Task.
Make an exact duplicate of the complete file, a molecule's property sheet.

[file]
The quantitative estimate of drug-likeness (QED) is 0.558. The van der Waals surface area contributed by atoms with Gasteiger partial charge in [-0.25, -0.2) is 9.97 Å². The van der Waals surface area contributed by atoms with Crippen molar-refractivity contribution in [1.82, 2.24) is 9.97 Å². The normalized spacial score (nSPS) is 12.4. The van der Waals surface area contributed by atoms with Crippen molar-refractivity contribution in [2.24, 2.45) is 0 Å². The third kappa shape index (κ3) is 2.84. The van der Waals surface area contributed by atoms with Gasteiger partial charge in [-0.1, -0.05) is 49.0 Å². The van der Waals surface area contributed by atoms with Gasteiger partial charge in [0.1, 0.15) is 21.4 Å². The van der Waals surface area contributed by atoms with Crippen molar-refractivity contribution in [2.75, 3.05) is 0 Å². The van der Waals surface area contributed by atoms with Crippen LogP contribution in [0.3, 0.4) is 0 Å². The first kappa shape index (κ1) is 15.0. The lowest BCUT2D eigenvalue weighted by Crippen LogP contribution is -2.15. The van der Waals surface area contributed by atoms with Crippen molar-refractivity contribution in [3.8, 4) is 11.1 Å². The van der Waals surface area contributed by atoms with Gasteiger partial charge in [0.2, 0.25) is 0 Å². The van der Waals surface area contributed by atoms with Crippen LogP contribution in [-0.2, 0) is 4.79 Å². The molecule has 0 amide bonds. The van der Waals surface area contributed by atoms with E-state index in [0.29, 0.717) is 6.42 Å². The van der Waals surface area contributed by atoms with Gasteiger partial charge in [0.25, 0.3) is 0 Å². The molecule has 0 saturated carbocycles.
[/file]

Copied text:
The quantitative estimate of drug-likeness (QED) is 0.558. The van der Waals surface area contributed by atoms with Gasteiger partial charge in [-0.25, -0.2) is 9.97 Å². The van der Waals surface area contributed by atoms with Crippen molar-refractivity contribution in [1.82, 2.24) is 9.97 Å². The normalized spacial score (nSPS) is 12.4. The van der Waals surface area contributed by atoms with Crippen molar-refractivity contribution in [2.24, 2.45) is 0 Å². The third kappa shape index (κ3) is 2.84. The van der Waals surface area contributed by atoms with Gasteiger partial charge in [-0.1, -0.05) is 49.0 Å². The van der Waals surface area contributed by atoms with Gasteiger partial charge in [0.1, 0.15) is 21.4 Å². The van der Waals surface area contributed by atoms with Crippen molar-refractivity contribution in [2.75, 3.05) is 0 Å². The van der Waals surface area contributed by atoms with Crippen LogP contribution in [0.3, 0.4) is 0 Å². The first kappa shape index (κ1) is 15.0. The lowest BCUT2D eigenvalue weighted by Crippen LogP contribution is -2.15. The van der Waals surface area contributed by atoms with Crippen molar-refractivity contribution in [3.8, 4) is 11.1 Å². The van der Waals surface area contributed by atoms with Gasteiger partial charge in [0.2, 0.25) is 0 Å². The van der Waals surface area contributed by atoms with Crippen LogP contribution in [-0.2, 0) is 4.79 Å². The molecule has 0 amide bonds. The van der Waals surface area contributed by atoms with E-state index in [0.29, 0.717) is 6.42 Å². The van der Waals surface area contributed by atoms with Gasteiger partial charge in [0.25, 0.3) is 0 Å². The molecule has 0 saturated carbocycles.